The House of the Seventh Minuet XCII

Japanese: 第七メヌエットの家 – Dai nana menuetto no ie

“Actually,” Brom said, looking up from the scroll, “I think this would be a good time to play the song that Ashleen wrote for us.”

“That would be fantastic,” I agreed. It finally felt like we were getting somewhere — with both the ballad and the music written by… Well, it was written by my ancestors, wasn’t it? I was curious, in that moment, about the children Ashleen might have had, but I knew better than to derail the conversation by asking about such things.

It didn’t take too long for us to relocate to the music room. Stefan made sure to sit close to me again; he seemed less irritated with the situation when I was nearby, so I didn’t complain.

“Ashleen taught me a good many songs for harpsichord,” Brom said as he took a seat at his. “I remember that she rather liked the work of a certain William Byrd.”

“I guess she would hae,” Killian said. “He was English, so he was from was just across the channel from Ireland.”

Brom nodded. “Those of us who’ve lived and worked closely with Terrans have maps of Earth. It may be that not all of them are accurate, but they have been enough for our needs at the time.”

“Wow, those are real pieces of history!” I noted.

“Well, not all of us can send debris into the sky and have it report back down what it sees.” Aubré got a cold look from Jean-Marc for the tone he’d used. He huffed. “Just wait till her descendants show up here and act as though paper is a relic.”

“I’m sure anyone as interested in fantasy as I am will still appreciate a good hand-made tome,” I said. “Even decades from now.”

Aubré gave me a doubtful look. “Even Your magical friend here seems to understand that your world is changing. He’s right to wonder how the future of your world’s science will affect music.”

He noticed that I was a little confused and tilted his head in Larsa’s direction. “Larsa?” I asked. “You think he’s magical?”

“Haven’t you noticed?” Tobias asked. “He’s delighted to be here. We got to talk a little earlier, you see, and I’d say the people and traditions he grew up with make him very special.”

I gave them both a wide-eyed look. Larsa just grinned at me.

“Well… He’s certainly been wonderful to know so far,” Tobias went on. “Now, how about that music, Brom?”

The song he played for us– well, how can I describe it? I may be a writer, but I’m used to telling stories about elves and dragons, not describing music. That’s supposed to speak for itself, isn’t it? Killian could have described it better; he uses musical terminology all the time. I’m too rusty to do it proper justice, but I’ll try.

It was a minuet, I can confirm that. But Ashleen had given it her own flair. I could hear the Irish influence in it; don’t ask me how. It was… not haunting, but there was a mysterious air to it, like trying to understand the Aos Sí in music form.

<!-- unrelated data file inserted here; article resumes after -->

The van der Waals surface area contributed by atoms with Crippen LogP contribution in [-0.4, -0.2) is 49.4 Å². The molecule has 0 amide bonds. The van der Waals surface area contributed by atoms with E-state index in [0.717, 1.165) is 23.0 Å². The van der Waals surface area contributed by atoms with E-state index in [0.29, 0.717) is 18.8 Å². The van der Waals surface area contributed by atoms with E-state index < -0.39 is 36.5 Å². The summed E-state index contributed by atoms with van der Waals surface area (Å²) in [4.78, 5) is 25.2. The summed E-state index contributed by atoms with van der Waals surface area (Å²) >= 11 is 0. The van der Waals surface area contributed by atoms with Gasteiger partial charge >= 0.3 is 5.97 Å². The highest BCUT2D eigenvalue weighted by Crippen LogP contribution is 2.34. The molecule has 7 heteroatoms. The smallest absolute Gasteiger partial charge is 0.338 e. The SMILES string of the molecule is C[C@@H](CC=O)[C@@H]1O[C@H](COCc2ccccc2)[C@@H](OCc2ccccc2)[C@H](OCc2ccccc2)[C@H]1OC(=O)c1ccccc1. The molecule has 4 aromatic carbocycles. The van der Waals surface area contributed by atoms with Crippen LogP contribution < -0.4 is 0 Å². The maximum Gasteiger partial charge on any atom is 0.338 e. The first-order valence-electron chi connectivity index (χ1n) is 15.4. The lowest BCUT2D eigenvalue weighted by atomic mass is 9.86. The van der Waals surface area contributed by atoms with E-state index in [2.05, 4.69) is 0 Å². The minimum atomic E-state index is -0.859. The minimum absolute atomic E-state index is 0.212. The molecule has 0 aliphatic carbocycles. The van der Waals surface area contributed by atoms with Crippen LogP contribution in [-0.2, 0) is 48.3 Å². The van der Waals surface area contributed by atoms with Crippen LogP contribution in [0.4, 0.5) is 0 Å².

The song pranced and played like most other minuets, and would have been well-received in ballrooms across Europe, but there was something impish about it that made me smile. I wondered for a moment whether I’d ever heard its time before; had Ashleen played it for her own family?

“Well-played,” Jean-Marc said when Brom finished and the harpsichord fell silent.

Brom gave him a warm smile. “I’ve had a long time to practice,” he reminded him.

“Ye didnae e’en need sheet music tae play it,” Killian noted.

He nodded slowly. “The song is a part of me, as it is part of our world.”

“You know a bunch of other songs too, right?” Larsa asked.

“I’ve memorized most of the minuets written for our world by Leila’s ancestors. Morrigan’s is still new to us, and it’s been hard to practice without Brielle and Maël. Besides that, I know a good many other songs.”

“Wow,” Larsa replied. “I tried out a couple stringed instruments in school, but they said I was too rough with them. And the piano. And it was too much work to blow all that air into the other ones, so they gave me a drum. Killian says I have good rhythm.” He looked to his boyfriend. “Right, Killian?”

I noticed him wiggling his eyebrows, and Killian staring back at him in disbelief.

“He’s precious,” Tobias said with a laugh. “Listen, Killian, none of us are so young or reserved that we would be unhappy with your beloved showing you some affection.”

“Be careful calling that affection,” Stefan chuckled. “He’ll play around all day if you encourage him.”

“Not all day!” Larsa insisted.

“True,” Tobias said, hardly able to speak through his laughter.” A man has to eat, after all.”

“Well–“

“I’m going to stop you before you get too far,” Stefan said. He’d noticed the wily look on Larsa’s face. “Unless his insatiability has anything to do with the music, perhaps we should focus on the ballad and the other songs. “

“Killian and I make–” Larsa stopped and pouted when Stefan gave him a cold look.

Tobias laughed and patted his back. “It’s all right, lad. I know it’s all out of love.”

“Now then,” Brom said, “I will tell you the next part of the ballad.”

About Legends of Lorata

Eleanor Willow is the author of the high fantasy series Legends of Lorata, which takes place on a medieval-style world filled with elves, dragons, and faeries. There is also a fourth race, one that is rare and magical: the angelic Starr. Lorata is a distant planet watched over by four deities: good, evil, elemental, and celestial-- and there are plenty of legends about them all! One of the most important ones is the prophecy of Jenh's champion, Loracaz, who is promised to return to the realm whenever evil threatens to take hold. There are currently three books completed, and the first one can be read online. Book four is currently being written, and a fifth will most likely be in the future.
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